Writing A Bestseller

ME GBS Koinonia (2)By Teena Myers

Examining the writings of successful Christian authors is a suitable way to learn how to write a bestseller. But God is the only author still living that broke a billion in sales. Let’s examine how God wrote his bestseller.

First, God had an unselfish purpose. He was not concerned about an advance, royalties or being a famous author. A lot of writers left a secular writing group I attended when they learned they would not be cashing a million dollar advance check any time soon, probably never. The first check I received for writing was a whopping $1. I mocked my huge advance to an editor.

“Teena don’t laugh,” he said. “Some writers write all of their lives and never receive a penny. Be proud of that $1.”

If making money was my goal, I would have stopped writing a long time ago. I have made more than a $1 since, but never made enough that my husband could retire. I can write because he has a good job and supports me.

Since the writings of those who contributed to the Bible were published centuries after they died, it’s unlikely any of them had a clue that one day they would become a bestselling author. None of them enjoyed an advance and royalties.

It’s not wrong to be paid for your writing. Some Christian inspiration writers have done very well. The Apostle Paul made it clear to the Corinthians that he had a right to carnal things in payment for the spiritual things he sowed in their lives, but he did not demand that right.

God’s purpose should be our purpose. He turned inspired writings into a book to benefit the readers. If the only motive is to make money pursue secular writing.

Second, God did not work alone. God wrote with his finger on stone his law and commandments, then he gave his part of the Bible to Moses for safe keeping until the other writers had written their part. In a fit of anger Moses broke the stone copy God gave him, and God had to write it again.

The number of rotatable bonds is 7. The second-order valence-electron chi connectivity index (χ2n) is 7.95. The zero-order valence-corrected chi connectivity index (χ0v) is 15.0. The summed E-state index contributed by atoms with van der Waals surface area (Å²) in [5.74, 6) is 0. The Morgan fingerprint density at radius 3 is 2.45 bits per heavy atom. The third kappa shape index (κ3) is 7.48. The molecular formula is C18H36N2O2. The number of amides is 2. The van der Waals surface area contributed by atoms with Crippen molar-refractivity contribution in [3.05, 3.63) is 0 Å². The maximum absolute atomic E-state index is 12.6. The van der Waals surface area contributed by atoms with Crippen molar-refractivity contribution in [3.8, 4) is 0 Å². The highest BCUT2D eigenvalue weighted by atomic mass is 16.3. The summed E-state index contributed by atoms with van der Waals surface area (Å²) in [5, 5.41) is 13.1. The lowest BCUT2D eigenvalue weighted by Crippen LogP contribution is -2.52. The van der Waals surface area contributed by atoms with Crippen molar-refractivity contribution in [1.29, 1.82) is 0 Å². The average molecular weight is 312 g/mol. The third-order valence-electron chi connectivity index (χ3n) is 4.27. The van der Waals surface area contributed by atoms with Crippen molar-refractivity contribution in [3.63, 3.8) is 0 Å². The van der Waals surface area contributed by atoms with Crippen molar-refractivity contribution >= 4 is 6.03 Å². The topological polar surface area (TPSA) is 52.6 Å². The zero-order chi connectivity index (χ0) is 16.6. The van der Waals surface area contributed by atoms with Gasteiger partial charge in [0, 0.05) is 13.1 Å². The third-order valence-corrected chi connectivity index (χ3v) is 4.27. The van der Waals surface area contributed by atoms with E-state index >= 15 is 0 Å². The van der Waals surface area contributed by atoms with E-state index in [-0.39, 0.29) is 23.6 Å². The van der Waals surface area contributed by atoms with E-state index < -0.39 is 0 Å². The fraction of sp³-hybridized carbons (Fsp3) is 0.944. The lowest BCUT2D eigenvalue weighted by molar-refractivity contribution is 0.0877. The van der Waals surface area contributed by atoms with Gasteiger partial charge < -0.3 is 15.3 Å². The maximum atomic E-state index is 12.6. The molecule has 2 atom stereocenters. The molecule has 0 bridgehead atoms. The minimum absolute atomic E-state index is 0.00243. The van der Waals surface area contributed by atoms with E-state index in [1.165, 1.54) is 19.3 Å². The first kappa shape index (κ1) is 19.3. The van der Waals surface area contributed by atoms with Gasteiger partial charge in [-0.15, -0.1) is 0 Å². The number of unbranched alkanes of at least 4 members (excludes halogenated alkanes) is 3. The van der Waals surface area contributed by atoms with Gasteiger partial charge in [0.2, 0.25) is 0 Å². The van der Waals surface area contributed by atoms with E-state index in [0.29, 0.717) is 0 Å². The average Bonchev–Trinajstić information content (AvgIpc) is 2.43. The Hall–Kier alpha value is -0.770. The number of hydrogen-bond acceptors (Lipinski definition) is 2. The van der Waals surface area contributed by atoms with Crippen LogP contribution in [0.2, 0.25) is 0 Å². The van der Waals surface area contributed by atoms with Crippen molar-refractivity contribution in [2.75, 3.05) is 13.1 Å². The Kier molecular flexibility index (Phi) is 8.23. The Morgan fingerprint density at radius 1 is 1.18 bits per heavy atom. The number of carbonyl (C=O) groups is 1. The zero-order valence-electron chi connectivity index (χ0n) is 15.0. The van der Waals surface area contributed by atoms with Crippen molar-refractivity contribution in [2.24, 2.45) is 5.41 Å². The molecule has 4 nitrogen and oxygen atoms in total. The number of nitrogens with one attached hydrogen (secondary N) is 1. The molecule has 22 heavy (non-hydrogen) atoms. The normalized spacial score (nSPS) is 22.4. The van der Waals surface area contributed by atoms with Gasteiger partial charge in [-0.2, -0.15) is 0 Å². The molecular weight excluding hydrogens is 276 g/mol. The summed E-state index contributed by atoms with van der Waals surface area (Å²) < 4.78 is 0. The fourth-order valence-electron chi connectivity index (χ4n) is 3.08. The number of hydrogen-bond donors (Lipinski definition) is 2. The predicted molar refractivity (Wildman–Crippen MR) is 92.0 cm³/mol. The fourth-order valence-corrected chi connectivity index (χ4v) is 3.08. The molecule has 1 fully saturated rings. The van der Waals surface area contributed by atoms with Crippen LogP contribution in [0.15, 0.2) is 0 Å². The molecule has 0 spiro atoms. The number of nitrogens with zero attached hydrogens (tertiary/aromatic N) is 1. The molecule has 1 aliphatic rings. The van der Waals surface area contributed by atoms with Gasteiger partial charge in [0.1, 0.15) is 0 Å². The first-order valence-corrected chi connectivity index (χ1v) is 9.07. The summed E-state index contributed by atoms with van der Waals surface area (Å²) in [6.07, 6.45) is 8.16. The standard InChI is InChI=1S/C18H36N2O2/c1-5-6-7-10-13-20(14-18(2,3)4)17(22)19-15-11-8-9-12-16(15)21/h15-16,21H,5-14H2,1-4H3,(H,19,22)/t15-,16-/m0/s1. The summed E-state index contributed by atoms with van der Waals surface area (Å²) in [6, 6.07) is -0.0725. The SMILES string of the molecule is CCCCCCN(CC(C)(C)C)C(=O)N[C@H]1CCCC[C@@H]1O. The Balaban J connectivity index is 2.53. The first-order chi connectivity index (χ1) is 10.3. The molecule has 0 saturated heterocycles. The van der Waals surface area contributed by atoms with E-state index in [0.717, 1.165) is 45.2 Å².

God understands. It’s difficult working with people.

Critique groups can be very helpful and difficult. There is always someone who thinks you ought to change what you consider a masterpiece in writing. Sometimes they are wrong, but not always. If you have two or more, especially more, say the same thing about your writing, they are probably right.

In my first experience with publishing, whatever program they used must have cleared my formatting that set apart my words from Bible quotes. The editor also decided pronouns that referred to God needed to be capitalized. At that time it was correct grammar. I did not capitalize the pronouns that referred to God, because the Bible I quoted from did not capitalize the pronouns that referred to God. The editor was not familiar with the Bible. She failed to separate my words from the Bible’s words and incorrectly discerned which pronouns referred to God.

The publisher advertised themselves as a traditional publisher because they produced books without charging the author. They did not have good editors. I was a third of the way into my manuscript with 15 pages of corrections when I threw up my hands and decided their editor had made too big of a mess to fix. But I had already signed a contract, and the manuscript was already on the conveyor belt to publication. I received a nice looking book with a mess inside.

Third, no one waited longer than God to get published. Genesis through Deuteronomy were written by God and Moses in 1400 BC. Revelation, the last book of the Bible, was written in 96 AD by the Apostle John. The first Bible was published approximately 1300 years after John wrote Revelation. Approximately 3,000 years elapsed from the time God wrote his portion of the Bible to the first print run of the Bible.

Today, advances in technology make it inexpensive for an author to be published within months. But that does not mean we should. God was not in a hurry to get published, and we should not be in a hurry either.

Poorly written books have flooded the market, which makes it harder to find quality books, and difficult to get your book in a bookstore. Major chain bookstores do not buy POD and self-published books because they don’t know your reputation, don’t have time to read every book they sell, and don’t want to tarnish their reputation with shelves full of poorly written books.

The only way for an unknown author to have their book picked up nationwide is to ride on the coattails of a respected publisher. Barnes and Nobles and university libraries picked up a friend’s book nationwide, not on her reputation but on the reputation of a respected publisher.

Most of the time unselfish motives led to success but take a longer path to get there. Working with others is difficult. It can teach us the difference between good and bad writing. The writing and publishing process can be painstakingly slow. Being patient will give us more than a nice looking book with a mess inside.


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